Press Releases

Visits to parks down by 28% in the poorest local authorities

Over 8 million adults have been deterred from going out to parks and green spaces during lockdown.


During lockdown, the poorest local authorities have seen a 28% reduction in visits to parks, while in the local authorities with the highest incomes there has been no change in park visits, according to new analysis from the New Economics Foundation (NEF) out today.

Government data shows that only 34.5% of the population reported visiting a park or public green space in the past seven days. NEF analysis shows this means at least 8 million fewer adults are accessing parks and green space compared to the 2018 average. If we adjust for those who are self-isolating and unable to go out, over 5 million adults have been deterred from going to parks and green spaces due to the crisis. But in the poorest 20 local authorities, the number of people visiting parks is 28 percentage points lower than in the 20 local authorities with highest incomes, where there has been no change in park use at all.

The analysis from NEF finds that:

  • Only 34.5% of the population report visiting a park or public green space in the past week, compared to 50% pre-pandemic.
  • Adjusting for those who are self-isolating and unable to go out, 5 million adults have been deterred from going to parks and green spaces due to the crisis.
  • According to NEF analysis of Google mobility data, the 20 local authorities with the lowest incomes show an average 28 percentage point reduction in park use compared to pre-pandemic, while the 20 local authorities with the highest incomes show no change.

Access to green space is generally associated with reduced mental stress and increased life satisfaction. Previous NEF research, along with the What Works Centre for Wellbeing, has found that access to green space can reduce differences in wellbeing between richer and poorer groups. Ipsos Mori research suggest that one in five people are concerned about mental illness related to not being able to go outside.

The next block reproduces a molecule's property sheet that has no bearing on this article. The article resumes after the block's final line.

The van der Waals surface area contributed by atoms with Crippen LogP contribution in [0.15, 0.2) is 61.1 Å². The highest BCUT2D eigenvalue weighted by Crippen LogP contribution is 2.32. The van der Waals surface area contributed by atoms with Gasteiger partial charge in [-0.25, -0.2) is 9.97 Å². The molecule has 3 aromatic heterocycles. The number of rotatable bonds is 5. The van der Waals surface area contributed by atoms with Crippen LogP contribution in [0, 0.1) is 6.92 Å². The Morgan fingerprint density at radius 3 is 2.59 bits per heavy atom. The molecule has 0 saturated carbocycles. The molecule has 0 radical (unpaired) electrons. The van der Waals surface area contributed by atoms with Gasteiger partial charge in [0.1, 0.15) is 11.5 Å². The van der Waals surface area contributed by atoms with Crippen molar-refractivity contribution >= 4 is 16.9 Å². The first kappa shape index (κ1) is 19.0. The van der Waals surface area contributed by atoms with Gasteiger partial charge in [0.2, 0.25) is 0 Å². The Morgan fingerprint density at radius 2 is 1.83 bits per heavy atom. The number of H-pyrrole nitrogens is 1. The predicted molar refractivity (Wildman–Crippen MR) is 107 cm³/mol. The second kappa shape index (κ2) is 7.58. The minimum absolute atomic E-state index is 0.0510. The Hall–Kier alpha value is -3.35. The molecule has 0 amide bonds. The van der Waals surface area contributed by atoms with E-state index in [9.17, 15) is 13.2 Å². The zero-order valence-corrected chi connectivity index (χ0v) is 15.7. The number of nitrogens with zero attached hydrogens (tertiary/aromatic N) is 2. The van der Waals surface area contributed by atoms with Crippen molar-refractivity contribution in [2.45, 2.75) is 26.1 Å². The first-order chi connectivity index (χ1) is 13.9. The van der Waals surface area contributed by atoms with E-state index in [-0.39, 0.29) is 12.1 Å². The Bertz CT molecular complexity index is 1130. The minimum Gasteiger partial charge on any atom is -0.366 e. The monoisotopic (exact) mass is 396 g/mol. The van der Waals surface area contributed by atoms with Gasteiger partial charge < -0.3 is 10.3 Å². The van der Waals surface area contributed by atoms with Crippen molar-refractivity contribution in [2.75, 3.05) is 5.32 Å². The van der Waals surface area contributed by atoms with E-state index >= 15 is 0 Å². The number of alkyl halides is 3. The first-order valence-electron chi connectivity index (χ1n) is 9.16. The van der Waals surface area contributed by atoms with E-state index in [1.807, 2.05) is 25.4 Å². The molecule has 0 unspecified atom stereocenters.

The government lockdown still advises the public to enjoy nature and exercise outside once a day. But NEF research suggests that the impacts of these restrictions have unequal impacts on richer and poorer people. It finds that households with higher income generally have more access to parks and green space but, despite this, it is in the poorest local authorities where people have been deterred from accessing parks.

Alex Chapman, researcher at the New Economics Foundation said:

At the headline level, these figures indicate that the UK public are rightly being cautious during the lockdown. However, they can also be seen as a failure on the part of government to provide safe access to green space in a time of social distancing.

It isn’t a substitute for addressing the stresses of poor housing, job insecurity and financial hardship, but we know that access to green space improves mental health. If green space is not accessible to all, it will make things even worse.

We need government to release more accurate data show which areas don’t have enough access to public green space, alongside policies to open up private green spaces, like golf courses and private school grounds for public use as well.”

Notes

The full analysis, Parks are for Everyone, can be found at https://​newe​co​nom​ics​.org/​2​0​2​0​/​0​5​/​p​a​r​k​s​-​a​r​e​-​f​o​r​-​e​v​e​ryone

NEF research on wellbeing inequality, with the What Works Centre for Wellbeing, can be found at https://​what​work​swell​be​ing​.org/​r​e​s​o​u​r​c​e​s​/​d​r​i​v​e​r​s​-​o​f​-​w​e​l​l​b​e​i​n​g​-​i​n​e​q​u​a​lity/

Ipsos Mori research on the mental wellbeing of Coronavirus can be found at
https://​www​.ipsos​.com/​i​p​s​o​s​-​m​o​r​i​/​e​n​-​u​k​/​C​o​v​i​d​-​1​9​-​a​n​d​-​m​e​n​t​a​l​-​w​e​l​l​being

The baseline for the data provided by Google is January 3 to February 6 2020. Google’s decision to use this as a baseline (the mid-winter months) likely results in a lesser degree of change than if the data had been compared against data from April in a previous year. The 28% reduction in the use of parks compared to the baseline period includes national parks, public beaches, marinas, dog parks, plazas and public gardens.

The figure of 5 million adults deterred from visiting parks adjusts for those who did not leave the house due to self-isolating in the past seven days, according to figure published in the ONS release Coronavirus and the social impacts on Great Britain”.

If you back a recovery plan based around great public services, protecting the planet and reducing inequality, please support NEF to build back better.


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